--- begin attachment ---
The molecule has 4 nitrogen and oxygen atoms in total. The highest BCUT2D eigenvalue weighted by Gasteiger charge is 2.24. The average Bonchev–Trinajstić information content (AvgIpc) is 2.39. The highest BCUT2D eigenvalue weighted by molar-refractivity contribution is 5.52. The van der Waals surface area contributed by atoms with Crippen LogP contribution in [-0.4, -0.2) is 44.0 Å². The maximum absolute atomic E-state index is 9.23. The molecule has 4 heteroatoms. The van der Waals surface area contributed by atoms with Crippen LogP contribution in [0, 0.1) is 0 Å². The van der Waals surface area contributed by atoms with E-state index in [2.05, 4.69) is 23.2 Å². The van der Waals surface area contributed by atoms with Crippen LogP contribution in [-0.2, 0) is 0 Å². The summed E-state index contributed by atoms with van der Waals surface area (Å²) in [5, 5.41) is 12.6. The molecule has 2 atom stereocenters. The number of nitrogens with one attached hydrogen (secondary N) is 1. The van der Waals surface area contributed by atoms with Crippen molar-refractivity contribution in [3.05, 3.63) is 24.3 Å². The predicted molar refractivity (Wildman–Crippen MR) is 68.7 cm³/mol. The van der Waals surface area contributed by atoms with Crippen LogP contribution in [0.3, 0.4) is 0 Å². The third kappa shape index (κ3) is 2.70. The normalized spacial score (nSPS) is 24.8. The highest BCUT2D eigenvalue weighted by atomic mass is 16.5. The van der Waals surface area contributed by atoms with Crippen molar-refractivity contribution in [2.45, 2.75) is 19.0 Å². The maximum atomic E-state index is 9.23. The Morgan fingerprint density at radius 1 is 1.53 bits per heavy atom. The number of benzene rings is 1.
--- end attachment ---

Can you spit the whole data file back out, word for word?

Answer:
The molecule has 4 nitrogen and oxygen atoms in total. The highest BCUT2D eigenvalue weighted by Gasteiger charge is 2.24. The average Bonchev–Trinajstić information content (AvgIpc) is 2.39. The highest BCUT2D eigenvalue weighted by molar-refractivity contribution is 5.52. The van der Waals surface area contributed by atoms with Crippen LogP contribution in [-0.4, -0.2) is 44.0 Å². The maximum absolute atomic E-state index is 9.23. The molecule has 4 heteroatoms. The van der Waals surface area contributed by atoms with Crippen LogP contribution in [0, 0.1) is 0 Å². The van der Waals surface area contributed by atoms with E-state index in [2.05, 4.69) is 23.2 Å². The van der Waals surface area contributed by atoms with Crippen LogP contribution in [-0.2, 0) is 0 Å². The summed E-state index contributed by atoms with van der Waals surface area (Å²) in [5, 5.41) is 12.6. The molecule has 2 atom stereocenters. The number of nitrogens with one attached hydrogen (secondary N) is 1. The van der Waals surface area contributed by atoms with Crippen molar-refractivity contribution in [3.05, 3.63) is 24.3 Å². The predicted molar refractivity (Wildman–Crippen MR) is 68.7 cm³/mol. The van der Waals surface area contributed by atoms with Crippen LogP contribution in [0.3, 0.4) is 0 Å². The third kappa shape index (κ3) is 2.70. The normalized spacial score (nSPS) is 24.8. The highest BCUT2D eigenvalue weighted by atomic mass is 16.5. The van der Waals surface area contributed by atoms with Crippen molar-refractivity contribution in [2.45, 2.75) is 19.0 Å². The maximum atomic E-state index is 9.23. The Morgan fingerprint density at radius 1 is 1.53 bits per heavy atom. The number of benzene rings is 1.